The Hobbit is a popular childrens' book by J. R. R. Tolkien, written in 1937 alongside some other childrens' books like Farmer Giles of Ham. It... grew, in the telling.
Although /tg/ cannot truthfully say "The Hobbit is the book that started it all!!", infused with Robert Howard and with all Appendix N as we are; this one certainly had a heavy influence on 20th Century Western High Fantasy, Dungeons & Dragons, the works and is often the book that started us all. It even inspired some Dark Fantasy as people saw what Tolkien wrote and were inspired or annoyed or both: on the negative side, Michael Moorcock with his Eternal Champion novels; more ambivalently George Martin with A Song of Ice and Fire. (Tolkien was writing a lot of Dark Fantasy himself, as it happens; but we won't see how dark, until his son will collate The Silmarillion and offshoots.)
Tolkien intended this story like others as a bedtime story for his children. One day, Tolkien's buddy C. S. Lewis (yes, THAT C. S. Lewis) found out about this one, read the draughts and said that he should publish it. Tolkien did so, and the book's growing success was part of the reason he expanded on this setting and wrote The Lord of the Rings.
Tollers in 1951 did a full Lucas on The Hobbit in the light of what the Ring would become; that is the version our generation has read, excepting some total nerds who bought "Annotated Hobbit" or "First Edition".
For purposes of timeline, read the Silmarillion article first.
The story follows the tale of Bilbo Baggins (the hobbit of the title) as wizard Gandalf tosses him into a band of dwarves in their quest to find a legendary treasure in their ancient lost city. The dorfs tell that their forefathers were driven out of by Smaug, a great and terrible dragon who is the terror of the northeastern lands, beyond the Misty Mountains. The dorfs need a burglar and hobbits are even smaller and slighter than they are, if you can keep the hobbit from stuffing his face (not like Bombur can talk). Off they all go, then!
On the long way to the Lonely Mountain, Bilbo and the dwarves encounter trolls, visit Rivendell, hide from stone giants, flee a tribe of goblins below the mountains, quiz with Gollum, meet the shapechanging Beorn, survive a spider-infested forest, flee the wood elves' underground keep, sail many miles within barrels, visit Laketown and finally arrive at the Mountain itself. Bilbo shoots the shit with Smaug, but it catches wind that Laketown helped the dwarves and goes to kill them off. This triggers an exodus of humans, as well as wood elves, who hear that Smaug is dead and that his treasures lay untouched. A great battle takes place for the Lonely Mountain between dwarves from a nearby hold, the wood elves, humans, and the goblins and bat swarms of Gundabad. Some of the dwarves die, but the mountain is secure, and Bilbo goes home, wistfully reminding himself of this larger-than-life journey he didn't even want to embark on in the first place.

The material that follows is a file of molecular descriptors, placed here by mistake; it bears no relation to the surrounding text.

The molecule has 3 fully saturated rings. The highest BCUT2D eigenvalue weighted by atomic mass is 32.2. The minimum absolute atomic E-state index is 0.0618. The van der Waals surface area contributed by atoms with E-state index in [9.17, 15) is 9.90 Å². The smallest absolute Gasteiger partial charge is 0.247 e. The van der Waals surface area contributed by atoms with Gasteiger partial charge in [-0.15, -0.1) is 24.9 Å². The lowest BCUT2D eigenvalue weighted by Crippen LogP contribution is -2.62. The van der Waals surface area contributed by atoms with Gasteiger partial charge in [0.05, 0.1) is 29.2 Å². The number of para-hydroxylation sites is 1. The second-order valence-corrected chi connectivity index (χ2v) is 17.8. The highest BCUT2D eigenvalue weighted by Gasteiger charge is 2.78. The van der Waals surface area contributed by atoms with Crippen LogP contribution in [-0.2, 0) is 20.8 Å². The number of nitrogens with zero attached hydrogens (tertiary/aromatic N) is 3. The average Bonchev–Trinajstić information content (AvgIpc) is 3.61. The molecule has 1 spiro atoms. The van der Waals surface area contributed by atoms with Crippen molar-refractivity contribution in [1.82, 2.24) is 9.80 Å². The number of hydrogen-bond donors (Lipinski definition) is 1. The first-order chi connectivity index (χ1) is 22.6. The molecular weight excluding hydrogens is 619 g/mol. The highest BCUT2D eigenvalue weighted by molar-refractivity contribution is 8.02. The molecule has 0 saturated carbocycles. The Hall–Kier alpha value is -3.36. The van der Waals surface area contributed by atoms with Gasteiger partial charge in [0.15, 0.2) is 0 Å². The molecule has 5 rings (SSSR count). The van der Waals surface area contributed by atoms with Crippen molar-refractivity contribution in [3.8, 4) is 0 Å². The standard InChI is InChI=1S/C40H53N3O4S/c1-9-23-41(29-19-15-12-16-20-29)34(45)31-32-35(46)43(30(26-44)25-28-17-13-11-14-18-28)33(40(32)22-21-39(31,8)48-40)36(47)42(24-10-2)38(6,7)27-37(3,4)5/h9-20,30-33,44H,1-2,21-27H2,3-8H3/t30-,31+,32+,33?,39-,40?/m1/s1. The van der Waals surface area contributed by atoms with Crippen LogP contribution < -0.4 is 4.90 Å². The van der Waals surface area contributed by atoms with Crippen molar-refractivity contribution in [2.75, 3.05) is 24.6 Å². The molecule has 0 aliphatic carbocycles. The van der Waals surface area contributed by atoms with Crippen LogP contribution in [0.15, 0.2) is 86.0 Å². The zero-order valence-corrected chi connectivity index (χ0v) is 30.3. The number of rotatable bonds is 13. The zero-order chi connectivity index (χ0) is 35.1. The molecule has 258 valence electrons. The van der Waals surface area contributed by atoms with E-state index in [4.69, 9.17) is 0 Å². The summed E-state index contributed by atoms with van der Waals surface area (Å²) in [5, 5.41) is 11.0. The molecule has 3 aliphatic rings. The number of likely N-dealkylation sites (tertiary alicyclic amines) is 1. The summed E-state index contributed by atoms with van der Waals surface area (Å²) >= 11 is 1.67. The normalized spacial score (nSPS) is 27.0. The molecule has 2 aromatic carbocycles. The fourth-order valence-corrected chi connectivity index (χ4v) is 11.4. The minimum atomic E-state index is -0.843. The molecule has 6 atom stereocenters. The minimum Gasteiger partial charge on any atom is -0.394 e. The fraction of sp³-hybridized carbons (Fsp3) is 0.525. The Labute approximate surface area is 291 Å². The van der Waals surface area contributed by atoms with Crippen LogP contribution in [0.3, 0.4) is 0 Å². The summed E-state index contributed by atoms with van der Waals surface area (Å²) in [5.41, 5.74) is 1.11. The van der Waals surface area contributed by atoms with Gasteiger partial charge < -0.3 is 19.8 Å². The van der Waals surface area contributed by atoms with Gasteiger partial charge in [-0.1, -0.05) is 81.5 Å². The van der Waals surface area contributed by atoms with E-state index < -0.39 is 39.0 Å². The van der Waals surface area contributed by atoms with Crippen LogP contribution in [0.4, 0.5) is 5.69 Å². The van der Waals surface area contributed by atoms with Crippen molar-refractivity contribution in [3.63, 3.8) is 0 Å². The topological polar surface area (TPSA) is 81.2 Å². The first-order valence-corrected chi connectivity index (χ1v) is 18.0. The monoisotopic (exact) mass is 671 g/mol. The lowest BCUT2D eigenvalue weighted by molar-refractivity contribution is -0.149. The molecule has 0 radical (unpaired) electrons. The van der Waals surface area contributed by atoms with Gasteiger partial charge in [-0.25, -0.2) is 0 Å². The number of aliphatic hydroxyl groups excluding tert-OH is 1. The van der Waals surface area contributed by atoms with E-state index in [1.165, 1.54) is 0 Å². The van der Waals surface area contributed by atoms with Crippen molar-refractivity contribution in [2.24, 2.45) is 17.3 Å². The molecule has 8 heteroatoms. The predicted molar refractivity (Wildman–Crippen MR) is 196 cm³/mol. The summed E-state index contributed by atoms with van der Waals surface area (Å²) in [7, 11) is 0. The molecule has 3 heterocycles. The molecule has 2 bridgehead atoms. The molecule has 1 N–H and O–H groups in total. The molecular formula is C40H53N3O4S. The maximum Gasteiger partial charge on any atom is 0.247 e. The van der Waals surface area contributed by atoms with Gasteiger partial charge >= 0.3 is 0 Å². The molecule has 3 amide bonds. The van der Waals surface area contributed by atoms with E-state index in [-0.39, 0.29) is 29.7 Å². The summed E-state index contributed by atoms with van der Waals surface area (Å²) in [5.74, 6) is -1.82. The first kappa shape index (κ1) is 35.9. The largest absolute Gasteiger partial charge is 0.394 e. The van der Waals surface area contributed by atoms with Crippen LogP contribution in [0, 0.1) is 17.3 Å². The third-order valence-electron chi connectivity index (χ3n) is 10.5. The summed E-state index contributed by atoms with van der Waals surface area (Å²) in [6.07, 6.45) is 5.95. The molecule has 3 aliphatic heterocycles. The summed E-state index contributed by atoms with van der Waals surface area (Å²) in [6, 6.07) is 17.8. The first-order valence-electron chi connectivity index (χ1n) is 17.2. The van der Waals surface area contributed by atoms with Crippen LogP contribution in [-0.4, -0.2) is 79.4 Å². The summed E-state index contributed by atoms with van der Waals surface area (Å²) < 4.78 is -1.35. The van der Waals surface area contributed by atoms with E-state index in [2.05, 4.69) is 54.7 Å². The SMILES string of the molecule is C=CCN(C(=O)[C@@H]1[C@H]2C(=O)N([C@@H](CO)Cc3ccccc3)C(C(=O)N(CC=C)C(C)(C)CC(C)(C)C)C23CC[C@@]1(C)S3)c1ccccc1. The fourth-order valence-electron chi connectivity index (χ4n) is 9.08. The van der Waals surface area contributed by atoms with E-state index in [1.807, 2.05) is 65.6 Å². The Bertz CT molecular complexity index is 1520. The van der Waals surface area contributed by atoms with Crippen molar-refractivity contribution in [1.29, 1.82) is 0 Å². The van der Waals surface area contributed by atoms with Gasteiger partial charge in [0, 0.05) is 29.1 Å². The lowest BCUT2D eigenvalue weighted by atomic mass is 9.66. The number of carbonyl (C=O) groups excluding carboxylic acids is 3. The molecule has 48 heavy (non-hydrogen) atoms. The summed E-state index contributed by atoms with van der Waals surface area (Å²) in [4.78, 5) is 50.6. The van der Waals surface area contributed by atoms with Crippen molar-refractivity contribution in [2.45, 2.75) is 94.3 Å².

This journey sets off a train of events which would eventually lead to Tolkien's most famous work, the Lord of the Rings trilogy, with Bilbo finding the One Ring and returning with it to the Shire, Sauron in his guise of the Necromancer being driven out of the Mirkwood and left for his true lair in Mordor, and many of the characters in the Hobbit that would go on to be in LotR undergoing significant personal growth and changes.
We're not here to tell you that The Hobbit was a perfect epic fantasy. The dwarves are bumbling fools, the eponymous hobbit is a trickster, and Gandalf jumps in and out at arbitrary points in the narrative such as to be a plot-device more than character. But... childrens' story. We judge this by Grimm, not by Aristotle.
Anyway, after the Battle of the Five Armies in which Fili, Kili and Bolg die and Thorin is fatally injured, the Northern Orc armies are severely broken and were left unable to provide much direct help to Mordor, only regaining strategically valid strength when allied with the Men of Rhun. Sauron, in his guise as the Necromancer is banished by the White Council back to Mordor.
At this point, Saruman starts to think about how he could make all of this better and Gandalf starts to think that maybe that curious invisibility ring Bilbo picked up might not be as minor an artifact as it appears to be.
It was not surprising, considering how popular the Lord of the Rings trilogy was, that at some point the entire series would be fitted to the Mithril Screen. Unfortunately the Tolkien Estate didn't do as well maintaining hold of The Hobbit as they did with Lord of the Rings and hoo boy does it show here.
Rankin Bass' Saturday-Morning Cartoon
This was faithful in a lot of ways to the original book in structure and perhaps tone... for better or worse.
Like the original book the Rankin/Bass version is aimed at children and you could almost call it a musical with songs adapted from the poems within the book. Smaug is decent in this adaption, being a lot more smug and witty then the Jackson version (which we'll have to get to), even if his cat like face is a bit derpy.